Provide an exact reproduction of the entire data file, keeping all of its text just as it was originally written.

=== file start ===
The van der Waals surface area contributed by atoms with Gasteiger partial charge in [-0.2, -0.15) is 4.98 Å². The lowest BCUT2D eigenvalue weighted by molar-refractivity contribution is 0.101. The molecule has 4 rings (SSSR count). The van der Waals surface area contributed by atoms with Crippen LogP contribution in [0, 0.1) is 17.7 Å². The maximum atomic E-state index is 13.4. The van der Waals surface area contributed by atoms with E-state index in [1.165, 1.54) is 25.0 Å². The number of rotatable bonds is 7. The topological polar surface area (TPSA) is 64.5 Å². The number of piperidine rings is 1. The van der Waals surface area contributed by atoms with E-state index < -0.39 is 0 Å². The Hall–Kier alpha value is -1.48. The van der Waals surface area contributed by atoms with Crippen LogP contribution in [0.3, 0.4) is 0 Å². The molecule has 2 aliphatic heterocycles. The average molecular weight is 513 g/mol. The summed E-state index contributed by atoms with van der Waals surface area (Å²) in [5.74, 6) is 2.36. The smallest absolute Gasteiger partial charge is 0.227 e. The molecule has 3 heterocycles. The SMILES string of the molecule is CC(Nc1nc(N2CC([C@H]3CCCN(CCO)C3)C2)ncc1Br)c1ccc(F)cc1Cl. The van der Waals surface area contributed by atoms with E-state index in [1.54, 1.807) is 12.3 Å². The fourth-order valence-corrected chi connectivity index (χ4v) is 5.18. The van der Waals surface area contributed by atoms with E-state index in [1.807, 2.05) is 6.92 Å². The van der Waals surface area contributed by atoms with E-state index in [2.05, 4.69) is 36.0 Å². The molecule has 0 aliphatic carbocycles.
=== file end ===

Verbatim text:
The van der Waals surface area contributed by atoms with Gasteiger partial charge in [-0.2, -0.15) is 4.98 Å². The lowest BCUT2D eigenvalue weighted by molar-refractivity contribution is 0.101. The molecule has 4 rings (SSSR count). The van der Waals surface area contributed by atoms with Crippen LogP contribution in [0, 0.1) is 17.7 Å². The maximum atomic E-state index is 13.4. The van der Waals surface area contributed by atoms with E-state index in [1.165, 1.54) is 25.0 Å². The number of rotatable bonds is 7. The topological polar surface area (TPSA) is 64.5 Å². The number of piperidine rings is 1. The van der Waals surface area contributed by atoms with E-state index < -0.39 is 0 Å². The Hall–Kier alpha value is -1.48. The van der Waals surface area contributed by atoms with Crippen LogP contribution in [0.3, 0.4) is 0 Å². The molecule has 2 aliphatic heterocycles. The average molecular weight is 513 g/mol. The summed E-state index contributed by atoms with van der Waals surface area (Å²) in [5.74, 6) is 2.36. The smallest absolute Gasteiger partial charge is 0.227 e. The molecule has 3 heterocycles. The SMILES string of the molecule is CC(Nc1nc(N2CC([C@H]3CCCN(CCO)C3)C2)ncc1Br)c1ccc(F)cc1Cl. The van der Waals surface area contributed by atoms with E-state index in [1.54, 1.807) is 12.3 Å². The fourth-order valence-corrected chi connectivity index (χ4v) is 5.18. The van der Waals surface area contributed by atoms with E-state index in [1.807, 2.05) is 6.92 Å². The van der Waals surface area contributed by atoms with E-state index in [2.05, 4.69) is 36.0 Å². The molecule has 0 aliphatic carbocycles.